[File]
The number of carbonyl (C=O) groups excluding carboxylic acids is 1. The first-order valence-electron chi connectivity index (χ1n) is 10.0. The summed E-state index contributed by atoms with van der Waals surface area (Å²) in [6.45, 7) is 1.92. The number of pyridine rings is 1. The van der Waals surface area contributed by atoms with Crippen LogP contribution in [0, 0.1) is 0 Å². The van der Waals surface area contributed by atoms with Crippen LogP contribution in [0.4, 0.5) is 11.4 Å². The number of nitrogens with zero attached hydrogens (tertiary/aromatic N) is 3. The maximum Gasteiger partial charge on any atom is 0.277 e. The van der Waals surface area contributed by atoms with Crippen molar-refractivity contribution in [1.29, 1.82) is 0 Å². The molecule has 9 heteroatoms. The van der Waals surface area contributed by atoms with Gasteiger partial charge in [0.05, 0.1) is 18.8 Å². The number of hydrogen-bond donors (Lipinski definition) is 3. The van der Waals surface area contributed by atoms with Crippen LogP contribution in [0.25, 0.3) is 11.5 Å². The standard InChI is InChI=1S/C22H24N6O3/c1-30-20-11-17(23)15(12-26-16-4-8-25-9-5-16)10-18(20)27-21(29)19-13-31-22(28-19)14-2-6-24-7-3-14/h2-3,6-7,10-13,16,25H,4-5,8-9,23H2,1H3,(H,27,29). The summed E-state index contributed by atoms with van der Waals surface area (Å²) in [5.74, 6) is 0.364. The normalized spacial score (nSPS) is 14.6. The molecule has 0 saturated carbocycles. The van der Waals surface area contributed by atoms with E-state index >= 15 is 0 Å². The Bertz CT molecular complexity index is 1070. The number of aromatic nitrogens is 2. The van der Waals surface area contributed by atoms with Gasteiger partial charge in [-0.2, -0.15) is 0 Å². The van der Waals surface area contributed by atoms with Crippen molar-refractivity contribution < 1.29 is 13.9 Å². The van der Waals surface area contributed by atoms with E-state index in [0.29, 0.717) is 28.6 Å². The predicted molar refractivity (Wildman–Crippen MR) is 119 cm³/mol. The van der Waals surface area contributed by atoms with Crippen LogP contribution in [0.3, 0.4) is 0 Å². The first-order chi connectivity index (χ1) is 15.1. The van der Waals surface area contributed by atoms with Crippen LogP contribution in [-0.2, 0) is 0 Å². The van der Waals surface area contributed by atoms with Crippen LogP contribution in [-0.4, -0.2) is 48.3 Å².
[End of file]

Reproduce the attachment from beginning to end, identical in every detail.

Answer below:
The number of carbonyl (C=O) groups excluding carboxylic acids is 1. The first-order valence-electron chi connectivity index (χ1n) is 10.0. The summed E-state index contributed by atoms with van der Waals surface area (Å²) in [6.45, 7) is 1.92. The number of pyridine rings is 1. The van der Waals surface area contributed by atoms with Crippen LogP contribution in [0, 0.1) is 0 Å². The van der Waals surface area contributed by atoms with Crippen LogP contribution in [0.4, 0.5) is 11.4 Å². The number of nitrogens with zero attached hydrogens (tertiary/aromatic N) is 3. The maximum Gasteiger partial charge on any atom is 0.277 e. The van der Waals surface area contributed by atoms with Crippen molar-refractivity contribution in [1.29, 1.82) is 0 Å². The molecule has 9 heteroatoms. The van der Waals surface area contributed by atoms with Gasteiger partial charge in [0.05, 0.1) is 18.8 Å². The number of hydrogen-bond donors (Lipinski definition) is 3. The van der Waals surface area contributed by atoms with Crippen LogP contribution in [0.25, 0.3) is 11.5 Å². The standard InChI is InChI=1S/C22H24N6O3/c1-30-20-11-17(23)15(12-26-16-4-8-25-9-5-16)10-18(20)27-21(29)19-13-31-22(28-19)14-2-6-24-7-3-14/h2-3,6-7,10-13,16,25H,4-5,8-9,23H2,1H3,(H,27,29). The summed E-state index contributed by atoms with van der Waals surface area (Å²) in [5.74, 6) is 0.364. The normalized spacial score (nSPS) is 14.6. The molecule has 0 saturated carbocycles. The van der Waals surface area contributed by atoms with E-state index >= 15 is 0 Å². The Bertz CT molecular complexity index is 1070. The number of aromatic nitrogens is 2. The van der Waals surface area contributed by atoms with Gasteiger partial charge in [-0.2, -0.15) is 0 Å². The van der Waals surface area contributed by atoms with Crippen molar-refractivity contribution < 1.29 is 13.9 Å². The van der Waals surface area contributed by atoms with E-state index in [0.29, 0.717) is 28.6 Å². The predicted molar refractivity (Wildman–Crippen MR) is 119 cm³/mol. The van der Waals surface area contributed by atoms with Crippen LogP contribution in [0.3, 0.4) is 0 Å². The first-order chi connectivity index (χ1) is 15.1. The van der Waals surface area contributed by atoms with Crippen LogP contribution in [-0.2, 0) is 0 Å². The van der Waals surface area contributed by atoms with Crippen LogP contribution in [-0.4, -0.2) is 48.3 Å².